The major shareholders behind the $2bn Al-Dur power project in Bahrain have agreed to provide the government with several million dollars in new bonds in order to end a dispute with the Electricity & Water Authority (EWA) and allow the project to start commercial operations.

The dispute relates to the impact of anti-government protests on the construction schedule of the project. Civil unrest began in mid-February as part of the Arab uprisings that brought Manama to a standstill in mid-March.

The developers claim that completion of the project was delayed as a result of the disruption caused by the protests. Construction of the project finished in September 2011, about three months behind schedule. EWA has since prevented final testing from taking place. It claims that the project does not meet the specifications outlined in the power and water purchase agreement and that the political protests are not an excuse for the delay in completing the project. A source close to the project says, “There are always a few issues that come up in a project this size, but EWA seems to be deliberately trying to slow progress by finding minor things to complain about.”

Bahrain power sector
Installed generating capacity (MW) 2,339 (2011 figure)
Peak power demand (MW) 2,812 (2011 figure)
Growth in peak power demand (%) 3.8
Largest generator Hidd Power Company
Number of IPPs/IWPPs concluded 4
Additional capacity requirement by 2019 (MW) 1,843
Estimated cost of required capacity ($bn) 2
IPP=Independent power project; IWPP=Independent water and power project. Sources: Electricity & Water Authority; MEED

The UK/French International Power and Kuwait’s Gulf Investment Corporation (GIC), who together hold 70 per cent of the project, will provide the bonds as part of an agreement that has allowed the project to go into final testing before full commercial start. That is now expected by the end of January.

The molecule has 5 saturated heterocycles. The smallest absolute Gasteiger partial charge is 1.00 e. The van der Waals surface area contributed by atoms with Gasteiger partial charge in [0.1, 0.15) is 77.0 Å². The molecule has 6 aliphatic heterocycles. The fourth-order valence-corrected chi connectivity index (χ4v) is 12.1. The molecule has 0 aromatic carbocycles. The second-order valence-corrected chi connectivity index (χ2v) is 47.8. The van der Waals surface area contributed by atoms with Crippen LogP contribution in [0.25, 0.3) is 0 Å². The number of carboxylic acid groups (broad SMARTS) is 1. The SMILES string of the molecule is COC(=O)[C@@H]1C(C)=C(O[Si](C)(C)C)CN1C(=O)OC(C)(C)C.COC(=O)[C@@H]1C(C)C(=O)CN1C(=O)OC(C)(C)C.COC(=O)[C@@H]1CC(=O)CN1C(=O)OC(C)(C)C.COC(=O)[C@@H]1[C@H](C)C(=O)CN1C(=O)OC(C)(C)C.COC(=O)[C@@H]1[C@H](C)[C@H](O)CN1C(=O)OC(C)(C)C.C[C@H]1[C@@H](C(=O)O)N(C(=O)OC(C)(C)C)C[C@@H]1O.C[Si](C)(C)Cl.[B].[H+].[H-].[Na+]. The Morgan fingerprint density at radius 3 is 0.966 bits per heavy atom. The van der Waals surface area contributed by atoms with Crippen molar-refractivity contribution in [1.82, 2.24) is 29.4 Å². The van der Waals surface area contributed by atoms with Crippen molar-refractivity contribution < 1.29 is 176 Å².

“The dispute has been sorted in that there is now an agreement to let commercial operations start, and resolve the other issues later,” says another source working on the project. The agreement between EWA and the company operating the Al-Dur project was reached on 17 December, bringing to an end several weeks of wrangling between the two. In return for allowing the project to go into commercial operations, EWA placed several additional obligations on the project, including the provision of the new bonds and requiring several other new conditions to be met.

Once the project is up and running, both sides have agreed to appoint an independent expert to determine who is at fault for the delays. The outcome of that process could see further claims launched, depending on where blame is laid for the delays.

“If the expert finds that EWA is at fault for the delays then a buyer failure claim will be launched against them,” says the source working on the project. This claim will be based on the lost income as a result of not starting operations of the independent power and water plant (IWPP) at Al-Dur when the plant was ready.

If the expert finds that the delays are the responsibility of the developer, then it will have to resolve all of the outstanding technical issues EWA has outlined with the project. EWA and the project owners have already agreed that if the project does not meet a set of conditions laid out by the government agency within six months of commercial operations starting, the owners will have to pay EWA $2m for each one they have failed to satisfy.

One banker involved in financing the project, which raised $1.34bn in debt from 20 banks in June 2009, says the dispute is “not a big issue to date.” Others are concerned that unless the issue is settled quickly, it will affect future willingness to fund long-term projects in Bahrain.

Bahrain’s credit rating was downgraded from A3 at the beginning of 2011 to Baa1 as a result of the political instability, although the country still managed to raise a $750m sukuk (Islamic bond) in November 2011.

The protests in Bahrain also led to a delay in the funding of the Muharraq wastewater plant as banks, which eventually reached financial close in September 2011.

Ewa did not respond to requests to comment on the Al Dur issues, and International Power declined to comment.